Have you had a complaint about a product? A problem with your brand new computer? A question about a perplexing corporate policy?
It’s likely that your search for answers has spanned continents and traveled thousands of miles, sometimes without your even knowing it. Foreign call centers are not just a part of our everyday lives they have also occupied a prominent place in the cultural lexicon.
From the USA Prime Credit commercials with “Peggy” the not-so-helpful customer service representative, to the Oscar winning movie “Slumdog Millionaire,” Americans have come to believe that even when they’re told they’re speaking with “Sherry in St. Louis” it’s more likely “Baruni in Bangalore.”
In the 80s and 90s, a stunning number of American companies began outsourcing their call centers. As many as 600,000 American jobs evaporated — moved to the Philippines, India and elsewhere, where operators learned English as a second language, and chose their “American names.”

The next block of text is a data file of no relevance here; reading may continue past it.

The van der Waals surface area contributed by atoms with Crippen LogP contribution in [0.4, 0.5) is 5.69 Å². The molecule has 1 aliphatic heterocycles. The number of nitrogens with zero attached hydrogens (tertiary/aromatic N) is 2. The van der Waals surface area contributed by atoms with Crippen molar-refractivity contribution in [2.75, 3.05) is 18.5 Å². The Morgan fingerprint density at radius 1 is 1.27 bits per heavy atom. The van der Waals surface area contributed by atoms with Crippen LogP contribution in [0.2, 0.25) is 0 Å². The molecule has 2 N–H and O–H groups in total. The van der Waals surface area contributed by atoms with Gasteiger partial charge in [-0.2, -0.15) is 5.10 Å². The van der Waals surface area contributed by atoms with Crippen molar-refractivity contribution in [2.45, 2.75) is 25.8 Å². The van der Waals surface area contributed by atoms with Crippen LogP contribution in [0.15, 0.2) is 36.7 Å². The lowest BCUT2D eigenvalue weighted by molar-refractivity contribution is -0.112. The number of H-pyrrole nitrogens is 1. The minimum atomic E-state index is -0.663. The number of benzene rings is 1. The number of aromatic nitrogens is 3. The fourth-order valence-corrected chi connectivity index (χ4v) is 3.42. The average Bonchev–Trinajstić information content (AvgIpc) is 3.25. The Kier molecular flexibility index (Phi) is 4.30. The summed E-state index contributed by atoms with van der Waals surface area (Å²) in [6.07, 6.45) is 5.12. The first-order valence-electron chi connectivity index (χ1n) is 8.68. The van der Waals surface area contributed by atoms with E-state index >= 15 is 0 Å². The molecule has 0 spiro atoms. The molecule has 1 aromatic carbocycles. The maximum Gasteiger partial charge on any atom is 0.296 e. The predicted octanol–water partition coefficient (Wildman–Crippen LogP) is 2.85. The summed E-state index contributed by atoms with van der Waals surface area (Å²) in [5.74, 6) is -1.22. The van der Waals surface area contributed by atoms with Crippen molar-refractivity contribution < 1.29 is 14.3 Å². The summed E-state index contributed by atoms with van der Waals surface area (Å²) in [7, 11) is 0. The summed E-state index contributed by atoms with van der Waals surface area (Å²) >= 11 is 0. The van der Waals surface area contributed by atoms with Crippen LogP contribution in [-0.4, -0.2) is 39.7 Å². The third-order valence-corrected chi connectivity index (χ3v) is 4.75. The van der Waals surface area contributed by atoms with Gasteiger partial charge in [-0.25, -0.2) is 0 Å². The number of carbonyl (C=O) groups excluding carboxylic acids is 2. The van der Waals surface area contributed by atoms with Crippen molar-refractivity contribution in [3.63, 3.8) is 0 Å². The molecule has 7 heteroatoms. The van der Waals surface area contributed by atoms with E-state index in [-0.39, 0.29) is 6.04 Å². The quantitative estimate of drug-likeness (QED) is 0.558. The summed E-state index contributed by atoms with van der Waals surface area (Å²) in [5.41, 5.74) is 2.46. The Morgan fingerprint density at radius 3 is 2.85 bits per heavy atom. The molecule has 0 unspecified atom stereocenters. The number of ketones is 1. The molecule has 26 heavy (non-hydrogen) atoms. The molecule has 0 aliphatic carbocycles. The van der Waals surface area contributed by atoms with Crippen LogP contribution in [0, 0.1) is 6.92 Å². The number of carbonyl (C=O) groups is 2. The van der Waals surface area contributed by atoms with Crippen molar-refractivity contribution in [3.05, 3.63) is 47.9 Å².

American companies were saving a lot of money, but now, many of those same companies are bringing their call centers home.
Eight thousand miles away from the call centers in India, there’s now a call center in Fort Worth, Texas, one of five NOVO1, a company that runs call centers, has in the US.
The Fort Worth center employs 800 American workers and is growing.
What changed NOVO1′s business is the answers Americans are looking for when they seek help from live operators. Americans used to need to call a representative for a password reset or an account balance. Now all that can be done online.
The answers that are not available online are much more complicated, especially for those overseas operators to answer.
“Is it really cheaper if it takes two calls to handle that customer,” Mary Murcott, CEO of NOVO1,told ABC News. “I can do the math very quickly and tell you it’s more expensive — that job offshore.”
A call center job in America starts off paying anywhere from between $20,000 and $40,000 a year, while in India the same job would pay just $2,400 a year.
It is a price many say is worth paying for the higher productivity achieved with American workers – and the ability to never have a customer ask to be connected to someone in the United States.